So he was called, and consecrated, and came here to live and to work for twenty-six years. All I shall say more is to try to set forth in a few words, not what he did, for that is beyond the time and the occasion, but what he was, as a Bishop for his Diocese and for the Church as a whole, and as a Man chiefly among those who knew him so well and loved him so much here in Geneva. Most of you are more or less familiar with the story of his Episcopate, as it is given in full in the History of the Diocese published a few years ago at the request of the Bishop and Clergy. I speak of this because that story has never been told in full in any other way.
I. What Bishop De Lancey was to this Diocese, as an executive head or worker; and as a spiritual head, or leader in the thought and practical life of the Church and her members. I am not sure which ought to go first.
The Diocese then, and for thirty years later, covered the whole western half of the State from Utica to Buffalo, with an area of 21,000 square miles, and a population of somewhat more than a million. There were two cities, each a little larger than Geneva is now; not a hundred miles of railroad, the Erie Canal being for many purposes by far the best thoroughfare. There were seventy-five clergymen, ninety-six parishes, only one-third of these self-supporting, and about 4,000 communicants. For the support of its own missions the Diocese contributed annually about seven hundred and fifty dollars; all beyond this came from the Diocese and City of New York in a rapidly diminishing amount,--nothing, then or later, from the General Missionary funds of the Church. The Bishop's very first work was to build up almost from the beginning an independent and sufficient diocesan support. The one only way to do this was to appeal to the hearts and consciences of his people, and to awaken to the utmost in every possible way their zeal and sense of duty. Never was a harder burden laid upon a diocesan Head; never was it more patiently borne, never more triumphantly was it made the crown of glory of the Head and of the members. It was this grand work of building up the Church through year after year, accomplished largely, mainly, through absolute loyalty to the Head, and perfect confidence in the wisdom of his leadership, which gave to Western New York, from the whole Church, the name of "the Model Diocese." Without that perfect confidence and unity of spirit, such work could not possibly have been done, even by such enormous and untiring personal labour as Bishop De Lancey habitually gave to it. Beyond all the personal love and devotion which he evoked more than any other man I ever knew from all who came in contact with him, there was the consciousness that he was a born leader of men, in wisdom, in judgment, in sincerity. I have quoted often the saying of him that ''he was sure to do the right thing at the right time in the right place," and, it might be added, in the right way; that those who differed from him (as of course some did) in theology or ecclesiastical polity, those who thought him too slow or too fast, too lenient or too severe, at and rate recognized sooner or later that his judgment on any point was pretty sure to be accepted heartily as the judgment of the Diocese, and also, generally speaking, as the judgment of common sense, however it might contravene their opinions or wishes. There were of course efforts from time to time by clergymen or laymen to express their views in action by changes in the work and policy of the Diocese; efforts not always factious or in any wise blameable. But if, in the judgment of the Bishop, they were inexpedient, or tended in any way to impair the unity and efficiency of its work, that was enough; no such plans could possibly succeed.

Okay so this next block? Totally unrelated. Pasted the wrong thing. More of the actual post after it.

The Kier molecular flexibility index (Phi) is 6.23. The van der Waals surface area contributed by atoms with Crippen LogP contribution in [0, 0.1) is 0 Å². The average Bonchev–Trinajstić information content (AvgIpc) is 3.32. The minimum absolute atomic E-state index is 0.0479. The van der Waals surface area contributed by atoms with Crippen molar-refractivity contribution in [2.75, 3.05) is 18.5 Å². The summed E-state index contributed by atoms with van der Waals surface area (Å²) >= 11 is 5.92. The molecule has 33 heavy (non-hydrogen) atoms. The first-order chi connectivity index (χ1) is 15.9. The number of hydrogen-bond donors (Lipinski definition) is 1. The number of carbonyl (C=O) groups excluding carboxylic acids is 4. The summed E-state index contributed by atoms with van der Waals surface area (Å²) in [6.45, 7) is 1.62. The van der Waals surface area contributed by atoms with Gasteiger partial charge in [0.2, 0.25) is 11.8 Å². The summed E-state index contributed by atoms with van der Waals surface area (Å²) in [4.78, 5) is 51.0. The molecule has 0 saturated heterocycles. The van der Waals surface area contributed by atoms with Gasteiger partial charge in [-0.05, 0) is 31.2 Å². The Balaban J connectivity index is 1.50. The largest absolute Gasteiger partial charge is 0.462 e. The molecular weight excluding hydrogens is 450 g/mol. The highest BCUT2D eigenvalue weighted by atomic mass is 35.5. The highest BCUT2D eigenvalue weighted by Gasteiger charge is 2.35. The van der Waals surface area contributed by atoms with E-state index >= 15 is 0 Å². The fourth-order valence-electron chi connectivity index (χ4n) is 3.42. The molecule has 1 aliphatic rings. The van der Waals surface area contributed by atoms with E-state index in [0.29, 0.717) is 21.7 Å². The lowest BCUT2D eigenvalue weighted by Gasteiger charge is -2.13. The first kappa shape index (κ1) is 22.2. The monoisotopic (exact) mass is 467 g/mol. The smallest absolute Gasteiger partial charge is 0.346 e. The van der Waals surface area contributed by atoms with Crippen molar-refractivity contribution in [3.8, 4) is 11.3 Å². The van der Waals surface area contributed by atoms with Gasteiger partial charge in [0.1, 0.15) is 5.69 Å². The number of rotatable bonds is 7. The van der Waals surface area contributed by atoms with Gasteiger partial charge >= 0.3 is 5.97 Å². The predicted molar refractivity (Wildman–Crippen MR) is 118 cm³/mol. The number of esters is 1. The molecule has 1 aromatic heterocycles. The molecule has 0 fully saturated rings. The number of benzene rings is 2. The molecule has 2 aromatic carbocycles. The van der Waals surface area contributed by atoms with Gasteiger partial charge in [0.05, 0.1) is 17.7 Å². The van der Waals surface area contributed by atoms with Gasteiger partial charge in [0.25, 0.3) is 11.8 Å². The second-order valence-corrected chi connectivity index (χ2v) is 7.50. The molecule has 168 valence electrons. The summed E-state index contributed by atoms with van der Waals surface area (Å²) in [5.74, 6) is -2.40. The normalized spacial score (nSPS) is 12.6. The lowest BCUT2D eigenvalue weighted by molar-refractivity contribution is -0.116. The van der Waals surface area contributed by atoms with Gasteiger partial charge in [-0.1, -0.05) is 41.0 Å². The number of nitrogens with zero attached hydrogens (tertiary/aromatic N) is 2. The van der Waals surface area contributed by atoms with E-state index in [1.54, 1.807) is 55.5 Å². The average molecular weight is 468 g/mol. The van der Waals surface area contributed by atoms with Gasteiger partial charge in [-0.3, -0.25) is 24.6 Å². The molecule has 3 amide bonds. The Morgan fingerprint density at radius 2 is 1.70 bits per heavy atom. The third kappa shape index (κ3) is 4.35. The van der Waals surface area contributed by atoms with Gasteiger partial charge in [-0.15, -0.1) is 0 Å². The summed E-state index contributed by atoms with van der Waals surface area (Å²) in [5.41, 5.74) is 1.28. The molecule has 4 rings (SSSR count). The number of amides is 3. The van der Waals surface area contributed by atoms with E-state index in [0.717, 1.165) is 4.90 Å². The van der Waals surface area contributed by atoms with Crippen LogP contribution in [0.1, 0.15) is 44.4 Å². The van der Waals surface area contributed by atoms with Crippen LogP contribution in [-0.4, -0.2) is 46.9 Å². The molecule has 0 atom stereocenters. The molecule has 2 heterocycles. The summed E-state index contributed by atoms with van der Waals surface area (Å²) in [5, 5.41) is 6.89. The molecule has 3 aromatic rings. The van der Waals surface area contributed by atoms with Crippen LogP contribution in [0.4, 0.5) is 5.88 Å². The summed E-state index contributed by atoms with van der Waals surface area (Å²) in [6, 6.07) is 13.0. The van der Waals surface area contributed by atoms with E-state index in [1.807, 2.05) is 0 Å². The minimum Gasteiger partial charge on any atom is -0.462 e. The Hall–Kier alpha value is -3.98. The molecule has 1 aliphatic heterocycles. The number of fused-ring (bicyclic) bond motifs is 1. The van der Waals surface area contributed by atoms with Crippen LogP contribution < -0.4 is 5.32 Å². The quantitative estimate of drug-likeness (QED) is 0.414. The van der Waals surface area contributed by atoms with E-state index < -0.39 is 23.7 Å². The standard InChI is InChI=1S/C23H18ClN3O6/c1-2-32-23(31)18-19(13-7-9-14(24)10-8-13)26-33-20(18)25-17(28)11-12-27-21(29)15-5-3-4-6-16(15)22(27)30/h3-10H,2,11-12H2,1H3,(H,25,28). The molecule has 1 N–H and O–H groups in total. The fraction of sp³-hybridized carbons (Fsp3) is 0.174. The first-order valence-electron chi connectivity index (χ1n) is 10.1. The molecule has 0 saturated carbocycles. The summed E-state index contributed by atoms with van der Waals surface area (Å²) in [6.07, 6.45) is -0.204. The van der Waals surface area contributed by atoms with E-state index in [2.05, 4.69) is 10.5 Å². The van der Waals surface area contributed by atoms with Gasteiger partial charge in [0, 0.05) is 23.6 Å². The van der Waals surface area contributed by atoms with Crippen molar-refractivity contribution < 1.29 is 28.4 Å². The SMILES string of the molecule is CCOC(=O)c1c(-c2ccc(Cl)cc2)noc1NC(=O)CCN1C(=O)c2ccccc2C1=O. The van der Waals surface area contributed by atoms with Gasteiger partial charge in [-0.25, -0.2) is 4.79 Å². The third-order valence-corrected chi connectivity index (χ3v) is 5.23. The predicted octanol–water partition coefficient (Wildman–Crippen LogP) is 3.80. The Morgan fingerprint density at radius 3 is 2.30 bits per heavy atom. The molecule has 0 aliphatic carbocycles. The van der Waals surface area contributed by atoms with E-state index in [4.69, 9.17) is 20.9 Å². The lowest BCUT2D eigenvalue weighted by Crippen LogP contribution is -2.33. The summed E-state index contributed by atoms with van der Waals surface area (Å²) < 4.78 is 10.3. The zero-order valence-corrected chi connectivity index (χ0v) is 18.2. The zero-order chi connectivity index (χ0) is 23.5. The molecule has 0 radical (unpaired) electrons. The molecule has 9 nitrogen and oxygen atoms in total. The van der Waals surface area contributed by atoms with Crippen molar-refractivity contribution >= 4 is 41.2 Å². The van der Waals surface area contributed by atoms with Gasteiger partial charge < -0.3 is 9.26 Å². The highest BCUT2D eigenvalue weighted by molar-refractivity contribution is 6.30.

Such confidence and loyalty called forth by the Bishop's character from his whole diocese, was thus the great characteristic and crowning glory of his Episcopate. I do not mean to say that it was without precedent or example, for I believe Churchmen are as a rule glad to follow their Bishop--perhaps I ought to say especially laymen, even when they do not agree with him. But I do not believe that the ''lamp of obedience'' ever burned more brightly in any Diocese in this country than it did in Western New York in the days of Bishop De Lancey.
I was speaking of his great foundation of missionary work. It may seem a small thing to note that in the first three years of his Episcopate the seven hundred and fifty dollars of annual offerings had grown four-fold, and was sustaining, though on a lamentably narrow scale, the largest diocesan missionary establishment in the United States. But it is one evidence of what I have elsewhere said, "how deeply the Bishop felt the importance of this work, how carefully all its details were studied by him; how the conditions, wants, prospects and trials of each mission and missionary were always borne upon his mind and heart; something which no one who knew him personally could ever forget. How he would labour to build up the Church in this or that feeble or almost desert place, not only by visits and correspondence, but by large contributions from his own small means. It was sometimes thought and said that he exalted this diocesan work unduly, but the records show that during his whole Episcopate the offerings of the Diocese for objects exterior to itself were more than for its own missions, and increased four-fold while those for the Diocese trebled."
All this I have given simply as an illustration of Bishop De Lancey's character as a leader in the work of his Diocese. It is impossible to give illustrations here, which come to mind readily enough and in abundance, from his other spheres or diocesan work. Again I must ask you to read the story for yourselves if you care for it. But two things I cannot pass over without simple mention; one is his work for Hobart College, the other one instance of his prevision for the work of the Church at large.